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Title: Inhibition of 11β-HSD1, a key enzyme in the stress management, improves cognition by RL-118 drug treatment
Author: Puigoriol Illamola, Dolors
Vázquez Cruz, Santiago
Griñán Ferré, Christian
Pallàs i Llibería, Mercè, 1964-
Keywords: Estrès
Malalties neurodegeneratives
Neurodegenerative Diseases
Issue Date: 1-Jan-2021
Publisher: ProBiologist LLC
Abstract: In recent years, stress and stress-coping mechanisms constitute a growing public healthcare issue concerning modern society. Experiencing stress engenders a great complex mechanism named stress response, which consists of a rapid release of catecholamines by the sympathetic nervous system, followed by a slower response in which hormones, mainly glucocorticoids (GCs), are synthesized and released to the bloodstream. Once the stressful stimulus is perceived, the hypothalamus secretes the corticotropin-releasing hormone (CRH), which acts on the pituitary gland, activating the release of adrenocorticotropic hormone (ACTH) that binds to the adrenal glands, promoting GC secretion and conforming the hypothalamus-hypophysis-adrenal (HPA) axis. Under normal conditions, GC secretion follows a robust circadian oscillation with a peak around the onset of the active period of the day, i.e., about 1 hour before arising [1]. This basal level of GC secretion is important in exerting tonic effects upon metabolic, immune and neuronal pathways, involving gluconeogenesis stimulation, protein degradation and lipolysis increase, priming of neural regions involved in sensory processing, attention and adaptive responding, as well as accounting for immunosuppressive and anti-inflammatory actions [2]. However, when stressful exposure is prolonged, the HPA axis deregulates and GC secretion is exacerbated. This excessive GC concentration leads to several metabolic, neurological and behavioral alterations, notably cognitive impairment and affective dysfunctions. GC activity is regulated by 11β-hydroxysteroid dehydrogenase type 1 (11β-HSD1) enzyme, which inhibition has been proved to restore metabolic and behavioral alterations, as well as enhance cognitive abilities. In fact, cortisol, the main active GC in humans, has been postulated as a potential biomarker for neurodegenerative disorders [3], like Alzheimer's disease (AD) in which aging is the major risk factor. Although it is completely assumed that stress directly influences the frailty phenotype in aged people, there are strikingly few measures to restrain stressful lifestyles in order to reduce the progression of pathological towards successful aging. Therefore, the study of stress effects on cognition and its relationship with aging is of the utmost importance to unveil what challenged we might have to cope with as a society in a not so far future.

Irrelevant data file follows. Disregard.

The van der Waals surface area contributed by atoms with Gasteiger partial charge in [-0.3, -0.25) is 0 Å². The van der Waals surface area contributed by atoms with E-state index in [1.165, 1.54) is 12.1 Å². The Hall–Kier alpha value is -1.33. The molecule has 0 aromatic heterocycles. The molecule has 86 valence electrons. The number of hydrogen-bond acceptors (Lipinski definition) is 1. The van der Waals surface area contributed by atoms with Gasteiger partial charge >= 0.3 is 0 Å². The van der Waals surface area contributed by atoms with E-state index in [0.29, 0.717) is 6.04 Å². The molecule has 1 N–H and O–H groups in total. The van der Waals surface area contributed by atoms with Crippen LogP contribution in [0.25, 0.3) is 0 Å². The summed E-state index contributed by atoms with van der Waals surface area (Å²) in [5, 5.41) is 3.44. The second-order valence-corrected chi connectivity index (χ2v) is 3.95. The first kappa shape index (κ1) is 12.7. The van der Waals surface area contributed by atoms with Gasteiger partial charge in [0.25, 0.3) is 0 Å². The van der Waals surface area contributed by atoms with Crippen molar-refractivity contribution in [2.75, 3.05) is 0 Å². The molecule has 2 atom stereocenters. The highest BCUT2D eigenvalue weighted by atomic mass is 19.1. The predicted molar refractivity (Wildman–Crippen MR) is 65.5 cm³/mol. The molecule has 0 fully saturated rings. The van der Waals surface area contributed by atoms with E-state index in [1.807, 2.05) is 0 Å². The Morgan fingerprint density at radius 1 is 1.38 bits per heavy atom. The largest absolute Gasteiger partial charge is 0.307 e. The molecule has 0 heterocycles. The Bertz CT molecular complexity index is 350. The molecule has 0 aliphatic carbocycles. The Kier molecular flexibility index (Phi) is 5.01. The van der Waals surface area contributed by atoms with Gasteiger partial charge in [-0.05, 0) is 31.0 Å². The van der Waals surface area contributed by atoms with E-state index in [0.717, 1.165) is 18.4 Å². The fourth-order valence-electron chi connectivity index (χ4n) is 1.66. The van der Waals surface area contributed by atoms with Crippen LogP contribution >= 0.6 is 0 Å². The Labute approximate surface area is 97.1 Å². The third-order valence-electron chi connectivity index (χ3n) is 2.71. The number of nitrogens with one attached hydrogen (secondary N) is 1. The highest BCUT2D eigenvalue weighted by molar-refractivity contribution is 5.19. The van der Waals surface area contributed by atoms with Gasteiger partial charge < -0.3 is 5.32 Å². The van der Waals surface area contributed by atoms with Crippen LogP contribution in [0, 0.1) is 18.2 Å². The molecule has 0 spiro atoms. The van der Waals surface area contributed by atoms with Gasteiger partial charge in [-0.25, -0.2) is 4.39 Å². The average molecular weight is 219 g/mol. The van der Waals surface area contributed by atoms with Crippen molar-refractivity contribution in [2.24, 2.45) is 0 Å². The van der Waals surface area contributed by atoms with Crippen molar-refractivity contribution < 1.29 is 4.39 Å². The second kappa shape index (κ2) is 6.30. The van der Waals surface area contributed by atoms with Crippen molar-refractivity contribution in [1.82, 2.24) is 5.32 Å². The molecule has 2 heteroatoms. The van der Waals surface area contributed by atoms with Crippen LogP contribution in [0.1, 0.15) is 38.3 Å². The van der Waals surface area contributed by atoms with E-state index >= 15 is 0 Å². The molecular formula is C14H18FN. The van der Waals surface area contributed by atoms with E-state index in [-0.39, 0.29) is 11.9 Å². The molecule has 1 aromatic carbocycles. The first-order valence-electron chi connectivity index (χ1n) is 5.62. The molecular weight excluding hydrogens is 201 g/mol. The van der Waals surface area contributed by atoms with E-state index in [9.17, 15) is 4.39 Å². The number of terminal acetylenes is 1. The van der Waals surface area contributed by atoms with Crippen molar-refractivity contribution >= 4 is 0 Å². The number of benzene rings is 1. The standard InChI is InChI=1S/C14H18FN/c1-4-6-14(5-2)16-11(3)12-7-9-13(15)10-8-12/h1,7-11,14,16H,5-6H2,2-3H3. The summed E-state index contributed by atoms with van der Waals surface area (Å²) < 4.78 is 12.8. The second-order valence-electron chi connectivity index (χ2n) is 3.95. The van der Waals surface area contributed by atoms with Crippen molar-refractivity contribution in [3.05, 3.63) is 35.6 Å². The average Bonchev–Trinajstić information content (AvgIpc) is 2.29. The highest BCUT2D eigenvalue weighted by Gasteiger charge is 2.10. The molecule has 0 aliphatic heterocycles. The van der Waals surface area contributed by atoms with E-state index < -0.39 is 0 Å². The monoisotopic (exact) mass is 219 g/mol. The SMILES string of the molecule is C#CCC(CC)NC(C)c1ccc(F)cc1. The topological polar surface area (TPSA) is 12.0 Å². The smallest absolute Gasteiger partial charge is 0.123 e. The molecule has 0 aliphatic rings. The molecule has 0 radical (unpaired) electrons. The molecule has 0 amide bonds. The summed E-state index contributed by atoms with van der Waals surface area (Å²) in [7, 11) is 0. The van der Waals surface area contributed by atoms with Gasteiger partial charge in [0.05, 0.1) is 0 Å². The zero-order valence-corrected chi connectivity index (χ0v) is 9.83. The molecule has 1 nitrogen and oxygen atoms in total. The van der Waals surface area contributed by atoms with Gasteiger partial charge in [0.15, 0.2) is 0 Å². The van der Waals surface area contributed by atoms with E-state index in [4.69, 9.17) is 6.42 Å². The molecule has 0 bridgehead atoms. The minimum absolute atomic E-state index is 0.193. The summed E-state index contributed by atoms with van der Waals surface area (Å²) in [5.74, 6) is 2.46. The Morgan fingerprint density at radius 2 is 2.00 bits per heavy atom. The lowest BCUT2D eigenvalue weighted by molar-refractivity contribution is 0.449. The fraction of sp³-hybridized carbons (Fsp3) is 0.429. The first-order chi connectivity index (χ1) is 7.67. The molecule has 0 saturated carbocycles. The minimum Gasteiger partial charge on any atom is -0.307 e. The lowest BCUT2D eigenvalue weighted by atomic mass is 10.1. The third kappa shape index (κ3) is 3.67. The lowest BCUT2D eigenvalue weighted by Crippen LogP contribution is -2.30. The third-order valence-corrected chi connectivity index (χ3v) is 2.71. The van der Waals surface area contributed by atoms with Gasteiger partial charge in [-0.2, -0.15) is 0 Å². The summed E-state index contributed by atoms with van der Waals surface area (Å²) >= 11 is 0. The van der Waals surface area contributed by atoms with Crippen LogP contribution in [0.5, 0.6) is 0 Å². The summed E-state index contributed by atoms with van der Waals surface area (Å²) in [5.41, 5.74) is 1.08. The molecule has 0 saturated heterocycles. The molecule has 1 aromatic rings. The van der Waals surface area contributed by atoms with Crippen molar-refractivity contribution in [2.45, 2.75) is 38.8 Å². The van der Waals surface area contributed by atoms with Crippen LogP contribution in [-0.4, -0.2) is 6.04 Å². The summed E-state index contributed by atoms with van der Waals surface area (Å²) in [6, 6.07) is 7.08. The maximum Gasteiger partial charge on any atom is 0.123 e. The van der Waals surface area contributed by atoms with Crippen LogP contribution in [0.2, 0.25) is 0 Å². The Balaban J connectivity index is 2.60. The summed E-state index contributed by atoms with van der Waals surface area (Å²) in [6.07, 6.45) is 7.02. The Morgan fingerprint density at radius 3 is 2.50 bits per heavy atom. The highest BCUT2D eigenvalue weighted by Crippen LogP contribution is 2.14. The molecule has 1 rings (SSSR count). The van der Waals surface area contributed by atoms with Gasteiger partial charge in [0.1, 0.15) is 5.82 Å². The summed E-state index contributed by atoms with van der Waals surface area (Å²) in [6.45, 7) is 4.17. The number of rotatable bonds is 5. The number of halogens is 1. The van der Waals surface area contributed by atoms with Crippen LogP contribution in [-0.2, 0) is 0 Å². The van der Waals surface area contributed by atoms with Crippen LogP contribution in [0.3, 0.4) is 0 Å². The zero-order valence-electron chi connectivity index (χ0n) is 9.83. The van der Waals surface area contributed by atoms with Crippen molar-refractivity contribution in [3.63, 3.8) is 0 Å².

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It is part of: The Neuroscience Chronicles, 2021, vol. 2, num. 1, p. 4-8
ISSN: 2692-8280
Appears in Collections:Articles publicats en revistes (Farmacologia, Toxicologia i Química Terapèutica)

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